University of Maryland College Park: Michelle Smith Collaboratory for Visual Culture – Where Are We Now?
(Quint Gregory, Acting Director, Michelle Smith Collaboratory for Visual Culture; Lecturer, Honors College)
What difference has this extraordinary technology-enhanced physical learning environment made?
The Collaboratory has now been in operation for six years, a time in which our community has been learning about how to take best advantage of the curved projection wall that is the principal focus of the space. On this surface, whose geometry by design produces a slightly immersive viewing experience, all manner of projects have come to exhilarating life. Our community has been able to explore virtual models of spaces (think Maya or Sketchup models of buildings and churches from the past), maps and visualized data overlaid on Google Earth views of the planet and its many locales, video projections and digital art pieces that dissolve the wall into an endlessly changing artform.
The projection surface need not always amaze while serving as a unique tool for enhancing straightforward use of the space. It has enhanced the use of the space as classroom, lecture hall, meeting space, and even as a professional defense chamber (dissertation or project critiques). The space—as well as the curved projection wall—is endlessly flexible: it even embraced a pop-up art exhibition for one night!). Perhaps the best way to express the difference that this space has made is to report that it has become the hearth of the community of learners in the department of Art History and Archaeology.
That quality of being the inviting center of academic department life is by design. The space possesses a warmth absent most spaces of comparable technological edge. Three factors contribute to this warmth. Inbuilt bookcases occupy the wall opposite the projection wall and are filled with volumes on art and art history from the personal library of the donor, Robert H. Smith, after whose daughter the space is named. Both the warm colors of the wood shelves and the books, and their regular use by graduate students in the Department, activate one’s awareness of the room’s uses beyond the screen.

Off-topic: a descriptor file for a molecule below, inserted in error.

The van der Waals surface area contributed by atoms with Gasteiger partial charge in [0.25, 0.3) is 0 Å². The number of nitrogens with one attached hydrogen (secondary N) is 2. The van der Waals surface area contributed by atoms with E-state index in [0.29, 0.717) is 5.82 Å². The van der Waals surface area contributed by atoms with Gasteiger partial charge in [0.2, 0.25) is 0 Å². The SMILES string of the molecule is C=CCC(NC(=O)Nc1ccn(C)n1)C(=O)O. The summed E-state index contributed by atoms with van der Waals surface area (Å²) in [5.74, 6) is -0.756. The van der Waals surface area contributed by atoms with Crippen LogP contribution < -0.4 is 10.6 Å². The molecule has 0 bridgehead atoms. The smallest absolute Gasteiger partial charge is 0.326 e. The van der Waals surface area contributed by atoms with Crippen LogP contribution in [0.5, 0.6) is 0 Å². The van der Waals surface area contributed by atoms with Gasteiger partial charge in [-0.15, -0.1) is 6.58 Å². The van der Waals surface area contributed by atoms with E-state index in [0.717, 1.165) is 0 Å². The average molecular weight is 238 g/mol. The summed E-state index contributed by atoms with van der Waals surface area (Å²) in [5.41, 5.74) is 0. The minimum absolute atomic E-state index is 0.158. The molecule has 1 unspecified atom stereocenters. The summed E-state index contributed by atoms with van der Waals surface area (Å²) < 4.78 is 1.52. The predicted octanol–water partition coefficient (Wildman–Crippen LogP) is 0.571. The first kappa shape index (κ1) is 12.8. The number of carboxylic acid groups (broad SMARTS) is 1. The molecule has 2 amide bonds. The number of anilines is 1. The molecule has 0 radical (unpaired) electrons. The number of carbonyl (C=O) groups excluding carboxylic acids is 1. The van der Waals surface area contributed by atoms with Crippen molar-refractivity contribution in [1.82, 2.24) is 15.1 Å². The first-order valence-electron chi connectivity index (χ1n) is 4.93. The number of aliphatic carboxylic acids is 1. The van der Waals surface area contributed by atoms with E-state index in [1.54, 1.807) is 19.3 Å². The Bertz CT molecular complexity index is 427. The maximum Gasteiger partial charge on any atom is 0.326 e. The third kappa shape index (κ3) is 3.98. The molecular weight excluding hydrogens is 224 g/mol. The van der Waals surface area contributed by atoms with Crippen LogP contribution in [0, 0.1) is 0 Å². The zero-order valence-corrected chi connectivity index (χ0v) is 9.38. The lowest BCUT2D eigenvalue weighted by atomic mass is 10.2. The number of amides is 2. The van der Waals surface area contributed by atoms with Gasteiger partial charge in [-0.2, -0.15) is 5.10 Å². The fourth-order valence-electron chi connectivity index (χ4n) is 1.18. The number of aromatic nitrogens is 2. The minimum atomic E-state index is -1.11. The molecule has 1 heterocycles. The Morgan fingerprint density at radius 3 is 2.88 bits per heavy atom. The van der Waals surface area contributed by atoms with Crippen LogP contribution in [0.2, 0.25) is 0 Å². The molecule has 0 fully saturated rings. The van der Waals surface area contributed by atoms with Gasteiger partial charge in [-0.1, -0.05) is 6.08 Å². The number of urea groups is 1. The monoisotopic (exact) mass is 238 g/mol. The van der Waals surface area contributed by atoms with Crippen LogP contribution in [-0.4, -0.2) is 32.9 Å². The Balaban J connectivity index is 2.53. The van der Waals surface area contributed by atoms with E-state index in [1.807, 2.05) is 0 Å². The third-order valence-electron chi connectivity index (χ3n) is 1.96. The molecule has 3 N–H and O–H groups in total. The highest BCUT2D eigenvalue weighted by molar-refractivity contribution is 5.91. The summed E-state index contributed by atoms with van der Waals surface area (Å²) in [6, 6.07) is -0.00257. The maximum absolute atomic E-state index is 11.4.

Artworks, both two- and three-dimensional, from the University of Maryland Art Gallery’s permanent collection, occupy a central niche in the bookcase or hang on a side wall accented in a hue of subtle avocado. These objects are visually stimulating and pleasing, a reaffirmation of our Department’s overriding focus on the art object.
Finally, a bank of windows overlooking the campus (the Collaboratory is on the fourth floor of a building – Art/Sociology – at the edge of campus) allows one contemplative vistas (when the blackout shades are not drawn, that is) that make the space a compelling place for workshops and breakout space where participants can ideate and create at their own pace.
Mention must be made of the flexibility inherent in the furnishing of the space. Chairs and tables, wheeled or lightweight, quickly can be moved to new configurations (or even made to disappear), depending on changing needs within the space.
Since the Collaboratory has come online, its presence has made a significant and meaningful impact on scholarly life and professional development in the Department and beyond in the College of Arts and Humanities. A PhD candidate defended her dissertation in the Collaboratory, taking advantage of its inherent visual strengths to prove through a virtual model how her proposed reconstruction of suite of art objects (tapestries) in a still extant space had to be right-based on how those works, whose measurements are known, all fit together in the modeled space. For decades art historians had relied only on the visual logic of the artist’s designs; in the Collaboratory the proper scale also could be interrogated to find the truth.
Departmental graduate students now have opportunity to serve as Collaboratory graduate assistants, meeting weekly as members of the D.I.G. (Digital Innovation Group) to explore new methods and tools as they develop projects of significant use to the Department. Some of their work has attracted national attention. Most recently, many of these same graduate assistants shared their expertise with the campus community in a first-ever workshop week in the Collaboratory on digital art history methods and tools. In all instances, the Collaboratory has incubated or inspired tremendous growth in our graduate students’ professional growth. As they enter the job market, their experiences in the Collaboratory should give them a competitive edge.